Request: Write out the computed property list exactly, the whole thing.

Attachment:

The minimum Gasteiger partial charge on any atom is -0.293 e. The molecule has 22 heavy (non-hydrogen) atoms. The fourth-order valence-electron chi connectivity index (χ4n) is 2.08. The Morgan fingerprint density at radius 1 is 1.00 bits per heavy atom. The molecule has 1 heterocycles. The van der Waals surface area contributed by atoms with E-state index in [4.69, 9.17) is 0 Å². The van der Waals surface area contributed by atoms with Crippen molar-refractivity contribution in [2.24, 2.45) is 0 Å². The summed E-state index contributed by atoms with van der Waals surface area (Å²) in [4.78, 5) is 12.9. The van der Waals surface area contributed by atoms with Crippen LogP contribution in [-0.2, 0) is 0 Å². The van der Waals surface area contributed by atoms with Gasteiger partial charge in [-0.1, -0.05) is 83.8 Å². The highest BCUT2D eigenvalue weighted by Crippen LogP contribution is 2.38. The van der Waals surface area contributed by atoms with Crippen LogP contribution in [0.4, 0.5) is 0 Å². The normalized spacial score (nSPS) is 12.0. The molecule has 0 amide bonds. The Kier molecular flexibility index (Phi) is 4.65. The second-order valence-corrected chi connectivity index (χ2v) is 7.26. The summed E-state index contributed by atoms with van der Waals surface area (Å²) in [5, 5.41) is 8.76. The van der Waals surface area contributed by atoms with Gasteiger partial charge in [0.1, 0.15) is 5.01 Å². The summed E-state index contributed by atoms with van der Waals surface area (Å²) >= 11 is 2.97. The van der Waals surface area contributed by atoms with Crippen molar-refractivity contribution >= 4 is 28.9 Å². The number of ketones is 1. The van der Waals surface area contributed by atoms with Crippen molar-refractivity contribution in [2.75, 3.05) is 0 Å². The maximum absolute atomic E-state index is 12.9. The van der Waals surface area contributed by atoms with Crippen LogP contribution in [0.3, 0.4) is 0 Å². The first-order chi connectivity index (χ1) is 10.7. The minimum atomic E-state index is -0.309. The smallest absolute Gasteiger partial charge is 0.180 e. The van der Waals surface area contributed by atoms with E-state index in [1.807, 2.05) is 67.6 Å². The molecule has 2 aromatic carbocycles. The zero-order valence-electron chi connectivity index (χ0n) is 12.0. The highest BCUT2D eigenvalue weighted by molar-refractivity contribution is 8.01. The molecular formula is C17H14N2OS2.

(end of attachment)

The minimum Gasteiger partial charge on any atom is -0.293 e. The molecule has 22 heavy (non-hydrogen) atoms. The fourth-order valence-electron chi connectivity index (χ4n) is 2.08. The Morgan fingerprint density at radius 1 is 1.00 bits per heavy atom. The molecule has 1 heterocycles. The van der Waals surface area contributed by atoms with E-state index in [4.69, 9.17) is 0 Å². The van der Waals surface area contributed by atoms with Crippen molar-refractivity contribution in [2.24, 2.45) is 0 Å². The summed E-state index contributed by atoms with van der Waals surface area (Å²) in [4.78, 5) is 12.9. The van der Waals surface area contributed by atoms with Crippen LogP contribution in [-0.2, 0) is 0 Å². The van der Waals surface area contributed by atoms with Gasteiger partial charge in [-0.1, -0.05) is 83.8 Å². The highest BCUT2D eigenvalue weighted by Crippen LogP contribution is 2.38. The van der Waals surface area contributed by atoms with Crippen LogP contribution in [0.4, 0.5) is 0 Å². The normalized spacial score (nSPS) is 12.0. The molecule has 0 amide bonds. The Kier molecular flexibility index (Phi) is 4.65. The second-order valence-corrected chi connectivity index (χ2v) is 7.26. The summed E-state index contributed by atoms with van der Waals surface area (Å²) in [5, 5.41) is 8.76. The van der Waals surface area contributed by atoms with Gasteiger partial charge in [0.1, 0.15) is 5.01 Å². The summed E-state index contributed by atoms with van der Waals surface area (Å²) >= 11 is 2.97. The van der Waals surface area contributed by atoms with Crippen molar-refractivity contribution >= 4 is 28.9 Å². The number of ketones is 1. The van der Waals surface area contributed by atoms with Crippen molar-refractivity contribution in [2.75, 3.05) is 0 Å². The maximum absolute atomic E-state index is 12.9. The van der Waals surface area contributed by atoms with Crippen LogP contribution in [0.3, 0.4) is 0 Å². The first-order chi connectivity index (χ1) is 10.7. The minimum atomic E-state index is -0.309. The smallest absolute Gasteiger partial charge is 0.180 e. The van der Waals surface area contributed by atoms with E-state index in [1.807, 2.05) is 67.6 Å². The molecule has 2 aromatic carbocycles. The zero-order valence-electron chi connectivity index (χ0n) is 12.0. The highest BCUT2D eigenvalue weighted by molar-refractivity contribution is 8.01. The molecular formula is C17H14N2OS2.